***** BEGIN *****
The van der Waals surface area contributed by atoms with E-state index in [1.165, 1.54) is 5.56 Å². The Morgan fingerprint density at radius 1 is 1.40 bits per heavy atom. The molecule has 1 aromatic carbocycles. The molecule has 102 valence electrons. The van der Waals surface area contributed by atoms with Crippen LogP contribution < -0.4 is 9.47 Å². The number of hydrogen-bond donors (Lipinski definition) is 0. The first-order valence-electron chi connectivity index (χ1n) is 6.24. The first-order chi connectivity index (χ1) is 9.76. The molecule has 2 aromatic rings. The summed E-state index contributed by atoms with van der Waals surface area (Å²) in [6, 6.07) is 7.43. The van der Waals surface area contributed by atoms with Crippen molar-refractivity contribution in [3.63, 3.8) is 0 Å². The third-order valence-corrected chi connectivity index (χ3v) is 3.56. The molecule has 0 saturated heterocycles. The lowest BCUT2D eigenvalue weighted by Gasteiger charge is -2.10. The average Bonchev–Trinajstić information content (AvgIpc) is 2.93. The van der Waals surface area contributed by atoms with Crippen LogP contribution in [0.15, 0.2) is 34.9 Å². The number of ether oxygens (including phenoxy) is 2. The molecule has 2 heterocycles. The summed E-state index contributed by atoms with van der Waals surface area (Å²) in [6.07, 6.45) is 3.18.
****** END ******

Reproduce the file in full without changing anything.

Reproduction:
The van der Waals surface area contributed by atoms with E-state index in [1.165, 1.54) is 5.56 Å². The Morgan fingerprint density at radius 1 is 1.40 bits per heavy atom. The molecule has 1 aromatic carbocycles. The molecule has 102 valence electrons. The van der Waals surface area contributed by atoms with Crippen LogP contribution < -0.4 is 9.47 Å². The number of hydrogen-bond donors (Lipinski definition) is 0. The first-order valence-electron chi connectivity index (χ1n) is 6.24. The first-order chi connectivity index (χ1) is 9.76. The molecule has 2 aromatic rings. The summed E-state index contributed by atoms with van der Waals surface area (Å²) in [6, 6.07) is 7.43. The van der Waals surface area contributed by atoms with Crippen molar-refractivity contribution in [3.63, 3.8) is 0 Å². The third-order valence-corrected chi connectivity index (χ3v) is 3.56. The molecule has 0 saturated heterocycles. The lowest BCUT2D eigenvalue weighted by Gasteiger charge is -2.10. The average Bonchev–Trinajstić information content (AvgIpc) is 2.93. The van der Waals surface area contributed by atoms with Crippen LogP contribution in [0.15, 0.2) is 34.9 Å². The number of ether oxygens (including phenoxy) is 2. The molecule has 2 heterocycles. The summed E-state index contributed by atoms with van der Waals surface area (Å²) in [6.07, 6.45) is 3.18.